The problem here is that a short-term fix results in greater long-term problems. When you save people or businesses from bearing the risks of decisions, particularly poor decisions, you reduce the incentive to make better decisions... which means these emergency "one time" bailouts will never end.
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Old 11-24-2008, 07:23 AM   #235
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Quote:
Originally Posted by hampstead38 View Post
The problem here is that a short-term fix results in greater long-term problems. When you save people or businesses from bearing the risks of decisions, particularly poor decisions, you reduce the incentive to make better decisions... which means these emergency "one time" bailouts will never end.
You've hit the nail on the head exactly. We are now trying to repair the damage we've done with government intervention, regulation, and other gerrymandering with the economy since the last depression. The problem is that for the past seventy-five years, we've not actually had a free-market economy. So, what you're actually proposing, rather than free-market economic balance leveling itself out, is that the government should now abandon the previous seventy-five years of intervention that hasn't worked, and let all of the innocent victims fail along with the "usual suspects"?

I think that's what we're trying to avoid. Yes, there will be folks who benefit who shouldn't. But there will also be millions who benefit by keeping the meager holdings they have. Then, hopefully, someone will be able to figure out how to fix our auto industry to keep it solvent, and pay back the "loans".

The bottom line is that if they do nothing, we fail financially. If they do a "bailout", we might yet all fail, but there's some home that we can recover.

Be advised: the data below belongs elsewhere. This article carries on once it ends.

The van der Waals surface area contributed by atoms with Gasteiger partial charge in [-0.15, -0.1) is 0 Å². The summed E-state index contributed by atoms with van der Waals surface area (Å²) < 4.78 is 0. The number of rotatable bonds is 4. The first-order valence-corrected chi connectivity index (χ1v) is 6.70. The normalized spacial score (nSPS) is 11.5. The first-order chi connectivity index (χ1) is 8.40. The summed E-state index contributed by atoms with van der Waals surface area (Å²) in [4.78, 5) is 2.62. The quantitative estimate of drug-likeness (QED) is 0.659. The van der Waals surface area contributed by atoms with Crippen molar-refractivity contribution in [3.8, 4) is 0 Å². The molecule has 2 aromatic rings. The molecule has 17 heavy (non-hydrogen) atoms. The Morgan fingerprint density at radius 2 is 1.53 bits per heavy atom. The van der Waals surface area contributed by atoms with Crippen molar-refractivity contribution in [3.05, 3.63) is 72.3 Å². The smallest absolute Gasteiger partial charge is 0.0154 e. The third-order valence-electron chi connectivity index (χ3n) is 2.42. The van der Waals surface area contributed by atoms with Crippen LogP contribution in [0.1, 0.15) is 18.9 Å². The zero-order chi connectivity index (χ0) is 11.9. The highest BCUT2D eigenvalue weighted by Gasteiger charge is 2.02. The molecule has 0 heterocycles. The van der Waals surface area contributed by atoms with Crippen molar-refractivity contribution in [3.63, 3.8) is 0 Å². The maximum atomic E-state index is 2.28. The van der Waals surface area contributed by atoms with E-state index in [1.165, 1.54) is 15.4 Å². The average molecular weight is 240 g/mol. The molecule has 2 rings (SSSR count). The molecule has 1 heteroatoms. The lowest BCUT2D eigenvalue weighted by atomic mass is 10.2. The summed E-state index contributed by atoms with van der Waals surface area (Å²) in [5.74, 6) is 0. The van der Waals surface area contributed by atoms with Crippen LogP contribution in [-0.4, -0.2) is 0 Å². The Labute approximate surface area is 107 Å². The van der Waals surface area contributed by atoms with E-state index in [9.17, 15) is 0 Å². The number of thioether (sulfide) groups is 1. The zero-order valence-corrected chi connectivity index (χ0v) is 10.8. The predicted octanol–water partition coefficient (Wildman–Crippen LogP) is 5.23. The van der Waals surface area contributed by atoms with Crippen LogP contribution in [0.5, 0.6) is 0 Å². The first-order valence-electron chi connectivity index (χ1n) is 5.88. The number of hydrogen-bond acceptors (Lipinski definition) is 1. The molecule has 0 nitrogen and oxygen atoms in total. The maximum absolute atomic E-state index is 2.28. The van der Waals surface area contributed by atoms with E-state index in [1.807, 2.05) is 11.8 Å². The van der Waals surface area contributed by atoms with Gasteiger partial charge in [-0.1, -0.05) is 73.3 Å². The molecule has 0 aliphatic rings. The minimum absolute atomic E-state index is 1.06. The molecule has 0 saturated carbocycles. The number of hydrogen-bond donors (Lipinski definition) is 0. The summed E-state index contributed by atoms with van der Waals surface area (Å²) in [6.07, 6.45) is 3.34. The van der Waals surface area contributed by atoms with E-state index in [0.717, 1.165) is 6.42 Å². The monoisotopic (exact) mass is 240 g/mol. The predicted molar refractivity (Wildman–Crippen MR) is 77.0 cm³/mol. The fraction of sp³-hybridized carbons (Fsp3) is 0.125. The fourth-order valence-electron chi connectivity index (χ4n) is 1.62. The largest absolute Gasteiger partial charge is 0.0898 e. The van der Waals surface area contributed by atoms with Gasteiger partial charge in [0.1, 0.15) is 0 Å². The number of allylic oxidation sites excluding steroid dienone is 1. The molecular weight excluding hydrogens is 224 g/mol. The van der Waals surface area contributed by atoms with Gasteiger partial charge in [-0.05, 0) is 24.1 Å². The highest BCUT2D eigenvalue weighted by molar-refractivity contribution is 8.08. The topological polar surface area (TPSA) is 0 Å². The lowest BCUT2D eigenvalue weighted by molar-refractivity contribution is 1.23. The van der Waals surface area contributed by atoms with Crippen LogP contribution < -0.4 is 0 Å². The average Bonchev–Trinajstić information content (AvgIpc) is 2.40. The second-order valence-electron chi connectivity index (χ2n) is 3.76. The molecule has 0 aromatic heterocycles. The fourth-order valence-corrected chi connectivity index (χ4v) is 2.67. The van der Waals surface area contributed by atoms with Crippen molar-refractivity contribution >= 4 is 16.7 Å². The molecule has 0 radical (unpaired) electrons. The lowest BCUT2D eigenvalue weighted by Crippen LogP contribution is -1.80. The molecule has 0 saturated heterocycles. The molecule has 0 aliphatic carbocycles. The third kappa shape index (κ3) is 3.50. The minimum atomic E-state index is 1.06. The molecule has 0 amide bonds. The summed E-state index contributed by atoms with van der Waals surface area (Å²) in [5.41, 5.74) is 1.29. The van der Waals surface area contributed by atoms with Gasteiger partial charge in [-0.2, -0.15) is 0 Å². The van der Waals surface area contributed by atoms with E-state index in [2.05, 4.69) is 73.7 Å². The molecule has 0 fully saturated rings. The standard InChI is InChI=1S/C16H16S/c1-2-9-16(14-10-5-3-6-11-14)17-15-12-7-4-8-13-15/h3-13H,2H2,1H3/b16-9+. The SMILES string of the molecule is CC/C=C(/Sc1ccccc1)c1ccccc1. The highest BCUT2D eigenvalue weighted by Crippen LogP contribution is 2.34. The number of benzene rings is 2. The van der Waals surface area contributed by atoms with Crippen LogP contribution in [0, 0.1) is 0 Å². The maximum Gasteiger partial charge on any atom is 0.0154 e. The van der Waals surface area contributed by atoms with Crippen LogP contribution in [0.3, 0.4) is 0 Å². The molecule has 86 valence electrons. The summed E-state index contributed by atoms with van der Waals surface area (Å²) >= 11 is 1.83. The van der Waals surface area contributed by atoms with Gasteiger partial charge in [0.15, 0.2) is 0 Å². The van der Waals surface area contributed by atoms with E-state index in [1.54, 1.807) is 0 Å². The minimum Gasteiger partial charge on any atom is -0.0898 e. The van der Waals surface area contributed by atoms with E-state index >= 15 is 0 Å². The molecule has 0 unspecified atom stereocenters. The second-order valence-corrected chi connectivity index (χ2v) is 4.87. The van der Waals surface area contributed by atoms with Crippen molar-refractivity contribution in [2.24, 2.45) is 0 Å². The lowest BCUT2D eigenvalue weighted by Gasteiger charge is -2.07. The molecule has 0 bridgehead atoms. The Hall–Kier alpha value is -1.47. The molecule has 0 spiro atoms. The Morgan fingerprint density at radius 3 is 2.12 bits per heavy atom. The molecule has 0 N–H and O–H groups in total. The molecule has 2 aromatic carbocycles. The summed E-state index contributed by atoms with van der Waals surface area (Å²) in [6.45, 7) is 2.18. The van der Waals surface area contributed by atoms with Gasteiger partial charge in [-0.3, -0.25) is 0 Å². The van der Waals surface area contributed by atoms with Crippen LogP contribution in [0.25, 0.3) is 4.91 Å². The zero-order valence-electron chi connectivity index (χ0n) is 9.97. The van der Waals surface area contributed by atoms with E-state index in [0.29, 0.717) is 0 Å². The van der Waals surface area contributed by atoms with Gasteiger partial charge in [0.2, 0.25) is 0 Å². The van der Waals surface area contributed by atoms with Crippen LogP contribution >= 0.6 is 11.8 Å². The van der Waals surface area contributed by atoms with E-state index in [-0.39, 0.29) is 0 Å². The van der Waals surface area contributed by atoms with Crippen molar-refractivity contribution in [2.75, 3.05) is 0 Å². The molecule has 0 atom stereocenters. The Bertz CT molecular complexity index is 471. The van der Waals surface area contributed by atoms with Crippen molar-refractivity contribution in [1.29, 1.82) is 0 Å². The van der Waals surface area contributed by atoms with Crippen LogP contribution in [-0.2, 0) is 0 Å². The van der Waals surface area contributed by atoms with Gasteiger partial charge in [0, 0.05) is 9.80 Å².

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Old 11-24-2008, 07:29 AM   #236
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Quote:
Originally Posted by hampstead38 View Post

The problem here is that a short-term fix results in greater long-term problems. When you save people or businesses from bearing the risks of decisions, particularly poor decisions, you reduce the incentive to make better decisions... which means these emergency "one time" bailouts will never end.
All these are just all great arguments for why we shouldn't do this and why we shouldn't do that....and I am sure if you were running things we would have never gotten in this mess. However, the do nothing politicians we have continually voted back into office (all branches we can vote for) we have continually re-elected. These folks have blown trillions of dollars on pork belly spending, wars, discounts and tax breaks for the ones who lobby the hardest and subsidies for the the likes of the oil companies who might I add have been getting millions if not billions.....and you are here to tell me that even 100 billion to try to save the majority of the manufacturing sector is not reasonable? You say in one area you are staunchly against government assistance, then at the same time, you, I and the rest of us have let the politicians do exactly what it is we are complaining about here, now. I'm sorry, but it's that kind of thinking that has moved most of our jobs overseas. You stand as much of a chance of convincing me you are correct about as much as I stand a chance of convincing you that your outright wrong, so on that note, to each their own, I'm moving off this thread because it no longer serves any purpose to argue with folks who simply like to play the other side. The reality my friends we will know in a few months and at that time I may search out this thread to either be vindicated or take my lumps....either of which I am happy to do and again, my vote would be to give the big 2.5 up to 100 billion if they needed it, of course with strings and conditions attached. I feel a chance is better than a total meltdown, which I don't feel will happen if the politicians are smart about these *loans* (read not handouts or bailouts). There are no guarantees in life and the price of doing nothing could cost us more than if we tried something. Go tell you politicians to yank some pork barrel spending, pull the subsidies from big oil and the lobby groups who really don't need it and then I might be swayed that we should not give the representatives of the bulk of our manufacturing sector a loan,when these clowns (pork barrel spending, subsidies from big oil and the lobby groups) have been all handed free money (NOT LOANS). These funds would not cover all of it, but it's not chump change either.